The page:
Most parents who forgot to set up a college savings account early on in their child’s lives, quickly realize it’s almost impossible to send their child to college without having to borrow a considerable amount of money to do so. The growing amount of student loan debt has reached a staggering $1.3 trillion, according to Forbes, second only to mortgage debt in the United States. This poses serious difficulties for students who face hefty loan and interest payments only months after graduation. Along with the stress of having to find a job, pay rent and make ends meet, graduates now have the daunting responsibility of paying off the substantial cost of their education.
Avoid a Loan if You Can
The cost of living has continuously gone up in recent years and, along with it, the cost of tuition and college expenses have also risen. Whether attending a public university, private college or even a trade school, many students are forced to take out loans to cover these increasing costs. This is an important factor when considering which school is best for your child. Knowing the different types of higher education options available and how much each will cost over the time it takes to complete the program is vital information to have. Depending on that number and how much money was saved in advance, you may not need a loan.
If you do have funds in a college savings account, make sure you know exactly what can be covered by these funds, as some accounts, like a 529 plan, can only pay for select “qualified” expenses and do not even remotely come close to covering all of the various costs associated with college. Using that information, you can create a budget so you know whether or not a student loan is necessary. If you must borrow funds to finance college, an important thing to remember is you don’t have to accept the full amount you are approved for. The more you borrow, the more you’ll owe in interest down the road when it comes time to pay off the loan. Only take what you need and live within your means to avoid large monthly student loan payments.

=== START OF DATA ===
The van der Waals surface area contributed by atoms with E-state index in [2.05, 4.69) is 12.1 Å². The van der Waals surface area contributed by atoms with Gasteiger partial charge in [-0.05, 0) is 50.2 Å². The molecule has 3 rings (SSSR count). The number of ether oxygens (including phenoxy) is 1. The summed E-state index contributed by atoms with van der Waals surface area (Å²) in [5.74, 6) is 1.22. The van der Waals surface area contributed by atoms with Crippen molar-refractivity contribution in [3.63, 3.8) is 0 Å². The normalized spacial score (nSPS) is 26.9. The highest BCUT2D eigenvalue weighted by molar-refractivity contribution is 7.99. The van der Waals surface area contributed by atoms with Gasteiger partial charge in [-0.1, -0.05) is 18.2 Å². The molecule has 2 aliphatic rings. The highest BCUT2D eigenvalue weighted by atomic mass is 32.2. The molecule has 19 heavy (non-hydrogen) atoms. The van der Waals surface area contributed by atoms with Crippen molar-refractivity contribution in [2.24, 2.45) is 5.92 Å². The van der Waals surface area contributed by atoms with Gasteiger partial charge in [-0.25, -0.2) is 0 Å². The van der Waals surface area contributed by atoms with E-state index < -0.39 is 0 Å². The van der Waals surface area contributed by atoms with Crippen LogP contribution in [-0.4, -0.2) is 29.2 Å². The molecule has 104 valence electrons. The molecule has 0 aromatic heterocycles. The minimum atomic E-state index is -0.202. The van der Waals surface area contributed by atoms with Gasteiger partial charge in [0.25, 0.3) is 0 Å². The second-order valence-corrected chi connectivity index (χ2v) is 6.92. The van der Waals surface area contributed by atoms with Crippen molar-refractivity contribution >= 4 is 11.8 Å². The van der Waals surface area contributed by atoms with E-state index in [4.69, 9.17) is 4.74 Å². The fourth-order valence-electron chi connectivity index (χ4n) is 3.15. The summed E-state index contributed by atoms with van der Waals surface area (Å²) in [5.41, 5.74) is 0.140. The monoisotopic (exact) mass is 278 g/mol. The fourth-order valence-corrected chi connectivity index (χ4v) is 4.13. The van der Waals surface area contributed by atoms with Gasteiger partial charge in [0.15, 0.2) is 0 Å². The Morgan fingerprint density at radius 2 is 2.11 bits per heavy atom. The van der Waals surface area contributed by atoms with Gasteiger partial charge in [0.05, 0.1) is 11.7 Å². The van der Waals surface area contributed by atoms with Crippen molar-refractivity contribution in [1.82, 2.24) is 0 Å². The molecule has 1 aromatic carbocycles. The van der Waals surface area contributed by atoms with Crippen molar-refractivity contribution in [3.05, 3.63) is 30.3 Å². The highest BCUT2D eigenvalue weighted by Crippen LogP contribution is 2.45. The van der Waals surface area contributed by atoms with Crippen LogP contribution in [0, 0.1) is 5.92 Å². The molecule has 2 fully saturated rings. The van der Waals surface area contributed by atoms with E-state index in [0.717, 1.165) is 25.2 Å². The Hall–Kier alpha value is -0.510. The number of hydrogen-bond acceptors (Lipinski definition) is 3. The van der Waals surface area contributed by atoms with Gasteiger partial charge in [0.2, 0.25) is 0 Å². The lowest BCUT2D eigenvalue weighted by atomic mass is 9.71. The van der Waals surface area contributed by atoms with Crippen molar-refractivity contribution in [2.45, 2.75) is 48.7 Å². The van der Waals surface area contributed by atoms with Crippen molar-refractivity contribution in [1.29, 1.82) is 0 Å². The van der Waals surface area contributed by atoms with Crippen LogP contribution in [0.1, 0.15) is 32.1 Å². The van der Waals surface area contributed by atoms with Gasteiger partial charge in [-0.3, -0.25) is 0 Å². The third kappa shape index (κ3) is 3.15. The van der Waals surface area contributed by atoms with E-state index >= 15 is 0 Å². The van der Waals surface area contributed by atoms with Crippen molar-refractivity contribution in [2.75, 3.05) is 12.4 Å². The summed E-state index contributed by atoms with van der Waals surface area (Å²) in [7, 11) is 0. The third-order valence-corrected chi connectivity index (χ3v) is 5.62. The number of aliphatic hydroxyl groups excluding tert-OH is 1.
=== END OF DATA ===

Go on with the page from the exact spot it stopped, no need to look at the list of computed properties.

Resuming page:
Student Loan Payments
The most popular loans available for students can be broken down into two types: federal loans that are funded by the government and private loans from financial institutions such as banks and credit unions. Federal loans are generally more attractive because they’ll offer deferment options in some cases. Otherwise, students only have a short time between the time they graduate and the time they need to make their first loan payment. Some federal loans are also subsidized, meaning the government will pay the student’s interest while attending school and for the first six months after graduation. Students need to qualify for financial aid to be eligible for this subsidized loan option.
Income-based repayment plans are also available on the market and can help lower monthly payments to a more management amount. However, this should only be a short-term approach to paying off the loan. The longer you make these smaller payments, the less of a dent you make in the principal amount and the more interest that is piled on. You will end up owing more and for a much longer time frame than the initial loan estimated. The best route to take is to pay as much as you can towards the loan each month to avoid carrying the debt for an extended period of time.
How Student Loan Debt Can Affect Your Child’s Future
Today it’s all too common to find graduates who were forced to finance their entire college education with student loans, unfortunately. This means an individual could owe tens or even hundreds of thousands of dollars before ever earning their first paycheck. In particular, young adults have felt the effects of this in many ways. They often are forced to postpone important life events such as starting a family or buying their first home because of their student loan debt.
Additionally, the job market today is incredibly competitive, even for those who have earned a bachelor’s degree. Having the proper schooling under your belt doesn’t always guarantee a good-paying job, and some struggle to get their foot in the door. This can lead to delinquent loan payments and penalties on top of what is already owed. Even further down the road, your child’s credit score can be affected which will impede approval for an auto loan or mortgage.
The best thing you can do for your child is to give them the gift of education by starting to save at an early age. With several college savings options available, you can choose how to invest your money and how it will be used towards your child’s education. A College Savings Trust is an ideal way to get started by opening an account in just five minutes and offering an easy way for your friends and family to contribute towards the account. With student loan debt reaching record levels, saving early and contributing consistently will lead to a secure future for your child that doesn’t include overwhelming debt.